You’re doing 50 mph in a 35 mph zone. Suddenly, out of the corner of your eye, you notice what look like the black-and-white markings of a police car. Your heart rate speeds up, and you automatically take your foot off the gas pedal. The anterior cingulate cortex region in the brain may have prompted that speedy reaction, according to researchers at Washington University in St. Louis.
You're doing 50 mph in a 35 mph zone. Suddenly, out of the corner of your eye, you notice what look like the black-and-white markings of a police car. Your heart rate speeds up, and you automatically take your foot off the gas pedal. The anterior cingulate cortex region in the brain may have prompted that speedy reaction, according to researchers at Washington University in St. Louis.
Investigators there used functional MR imaging to document increased activation in the anterior cingulate cortex during situations in which we perceive a high likelihood of error.
"Our brains are better at picking up subtle warning signs than previously thought," said Joshua Brown, Ph.D., a research associate in psychology at Washington.
In a two-phased study published in the February issue of Science, Brown and colleagues used fMRI to examine participants responding to a series of visual cues on a computer screen. They first performed a behavioral study on 18 subjects to develop a computer model to predict patterns of brain activation during the experiment. They then verified the computer model predictions using fMRI on 16 subjects.
The visual cues included a series of white or blue dashes that quickly changed into small arrows pointing to the right or left. Study subjects pushed certain buttons depending on the direction of the arrow. To introduce conflict, the researchers would occasionally bring in a larger arrow after the small arrow, indicating that subjects were to push the opposite button.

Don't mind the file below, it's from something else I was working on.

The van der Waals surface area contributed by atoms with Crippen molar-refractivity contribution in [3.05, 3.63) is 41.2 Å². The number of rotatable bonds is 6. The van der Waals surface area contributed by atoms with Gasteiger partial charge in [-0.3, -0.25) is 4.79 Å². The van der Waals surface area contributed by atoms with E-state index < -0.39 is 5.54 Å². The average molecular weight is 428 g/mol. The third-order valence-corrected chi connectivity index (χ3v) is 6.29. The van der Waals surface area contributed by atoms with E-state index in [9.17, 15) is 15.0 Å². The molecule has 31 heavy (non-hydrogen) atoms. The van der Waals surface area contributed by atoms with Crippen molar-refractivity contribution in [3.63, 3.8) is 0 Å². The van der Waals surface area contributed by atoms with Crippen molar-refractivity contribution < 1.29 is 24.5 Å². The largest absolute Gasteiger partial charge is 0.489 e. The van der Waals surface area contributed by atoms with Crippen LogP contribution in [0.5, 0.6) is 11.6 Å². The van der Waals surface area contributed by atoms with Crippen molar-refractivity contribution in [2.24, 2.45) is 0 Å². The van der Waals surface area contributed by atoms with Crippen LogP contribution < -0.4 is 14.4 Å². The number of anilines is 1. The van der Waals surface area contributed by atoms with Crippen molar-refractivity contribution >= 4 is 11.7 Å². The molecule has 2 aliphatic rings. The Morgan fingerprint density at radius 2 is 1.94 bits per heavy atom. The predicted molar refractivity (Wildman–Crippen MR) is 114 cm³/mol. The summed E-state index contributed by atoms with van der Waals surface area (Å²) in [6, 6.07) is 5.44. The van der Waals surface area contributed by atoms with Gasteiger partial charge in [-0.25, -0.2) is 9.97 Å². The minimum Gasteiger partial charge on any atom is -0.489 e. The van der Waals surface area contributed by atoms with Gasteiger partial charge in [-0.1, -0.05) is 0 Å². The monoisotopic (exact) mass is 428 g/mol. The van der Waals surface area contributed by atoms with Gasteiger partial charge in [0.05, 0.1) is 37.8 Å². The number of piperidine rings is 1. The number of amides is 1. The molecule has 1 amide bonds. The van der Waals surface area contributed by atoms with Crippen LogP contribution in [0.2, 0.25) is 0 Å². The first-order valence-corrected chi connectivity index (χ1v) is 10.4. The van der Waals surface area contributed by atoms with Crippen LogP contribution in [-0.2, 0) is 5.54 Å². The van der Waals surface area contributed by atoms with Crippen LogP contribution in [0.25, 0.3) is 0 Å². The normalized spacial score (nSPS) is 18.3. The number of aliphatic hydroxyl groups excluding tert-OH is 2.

The time spacing between showing a small arrow followed by a large arrow was then modified until there was a 50% error rate associated with an initial blue dash compared with a 4% error rate associated with an initial white dash.
Once subjects began to learn that blue dashes were more likely to lead to high error rates, just the sight of the blue dash was enough to increase fMRI activity in the anterior cingulate cortex, according to the researchers.
While the study results don't directly show how to treat certain disorders, they do shed light into how this part of the brain works in healthy individuals, Brown said.
The findings could serve as a basis for better understanding of certain mental illnesses, such as schizophrenia and obsessive-compulsive disorder. Someone with schizophrenia, for instance, may have an underactive anterior cingulate cortex that would not pick up on societal cues about inappropriate behavior, Brown said.
Conversely, this area of the brain may be overactive in someone with obsessive-compulsive disorder, identifying all situations as having a high likelihood of error, causing the person to act too cautiously.
The investigators plan to use fMRI with computer modeling in future studies, including explorations into how much the magnitude of the consequence of an error affects brain activation, Brown said.
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